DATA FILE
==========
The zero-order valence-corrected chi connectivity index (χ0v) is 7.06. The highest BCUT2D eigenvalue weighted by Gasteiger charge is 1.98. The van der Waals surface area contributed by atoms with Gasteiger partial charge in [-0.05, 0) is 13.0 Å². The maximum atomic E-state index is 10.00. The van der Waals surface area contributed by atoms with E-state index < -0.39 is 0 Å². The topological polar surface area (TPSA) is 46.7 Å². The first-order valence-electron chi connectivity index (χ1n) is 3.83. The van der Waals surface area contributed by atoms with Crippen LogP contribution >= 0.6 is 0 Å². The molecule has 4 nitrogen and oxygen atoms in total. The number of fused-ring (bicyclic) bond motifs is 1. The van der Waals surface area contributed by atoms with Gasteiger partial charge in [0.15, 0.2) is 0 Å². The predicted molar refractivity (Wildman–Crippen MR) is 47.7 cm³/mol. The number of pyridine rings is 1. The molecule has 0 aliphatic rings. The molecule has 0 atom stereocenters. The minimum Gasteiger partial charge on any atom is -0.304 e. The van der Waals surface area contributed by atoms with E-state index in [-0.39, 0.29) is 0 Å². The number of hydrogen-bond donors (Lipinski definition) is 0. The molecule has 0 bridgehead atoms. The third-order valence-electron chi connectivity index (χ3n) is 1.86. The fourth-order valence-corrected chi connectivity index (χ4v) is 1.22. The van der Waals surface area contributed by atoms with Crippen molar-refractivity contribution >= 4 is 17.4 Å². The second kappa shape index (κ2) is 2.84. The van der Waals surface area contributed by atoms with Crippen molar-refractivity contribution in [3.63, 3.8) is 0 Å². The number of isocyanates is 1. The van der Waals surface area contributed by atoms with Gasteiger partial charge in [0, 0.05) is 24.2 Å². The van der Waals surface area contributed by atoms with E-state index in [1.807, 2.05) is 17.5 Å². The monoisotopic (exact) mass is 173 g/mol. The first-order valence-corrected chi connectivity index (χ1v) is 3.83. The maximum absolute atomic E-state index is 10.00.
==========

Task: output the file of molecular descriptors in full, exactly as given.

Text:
The zero-order valence-corrected chi connectivity index (χ0v) is 7.06. The highest BCUT2D eigenvalue weighted by Gasteiger charge is 1.98. The van der Waals surface area contributed by atoms with Gasteiger partial charge in [-0.05, 0) is 13.0 Å². The maximum atomic E-state index is 10.00. The van der Waals surface area contributed by atoms with E-state index < -0.39 is 0 Å². The topological polar surface area (TPSA) is 46.7 Å². The first-order valence-electron chi connectivity index (χ1n) is 3.83. The van der Waals surface area contributed by atoms with Crippen LogP contribution >= 0.6 is 0 Å². The molecule has 4 nitrogen and oxygen atoms in total. The number of fused-ring (bicyclic) bond motifs is 1. The van der Waals surface area contributed by atoms with Gasteiger partial charge in [0.15, 0.2) is 0 Å². The predicted molar refractivity (Wildman–Crippen MR) is 47.7 cm³/mol. The number of pyridine rings is 1. The molecule has 0 aliphatic rings. The molecule has 0 atom stereocenters. The minimum Gasteiger partial charge on any atom is -0.304 e. The van der Waals surface area contributed by atoms with E-state index in [-0.39, 0.29) is 0 Å². The number of hydrogen-bond donors (Lipinski definition) is 0. The molecule has 0 bridgehead atoms. The third-order valence-electron chi connectivity index (χ3n) is 1.86. The fourth-order valence-corrected chi connectivity index (χ4v) is 1.22. The van der Waals surface area contributed by atoms with Crippen molar-refractivity contribution >= 4 is 17.4 Å². The second kappa shape index (κ2) is 2.84. The van der Waals surface area contributed by atoms with Crippen molar-refractivity contribution in [3.63, 3.8) is 0 Å². The number of isocyanates is 1. The van der Waals surface area contributed by atoms with Gasteiger partial charge in [0, 0.05) is 24.2 Å². The van der Waals surface area contributed by atoms with E-state index in [1.807, 2.05) is 17.5 Å². The monoisotopic (exact) mass is 173 g/mol. The first-order valence-corrected chi connectivity index (χ1v) is 3.83. The maximum absolute atomic E-state index is 10.00.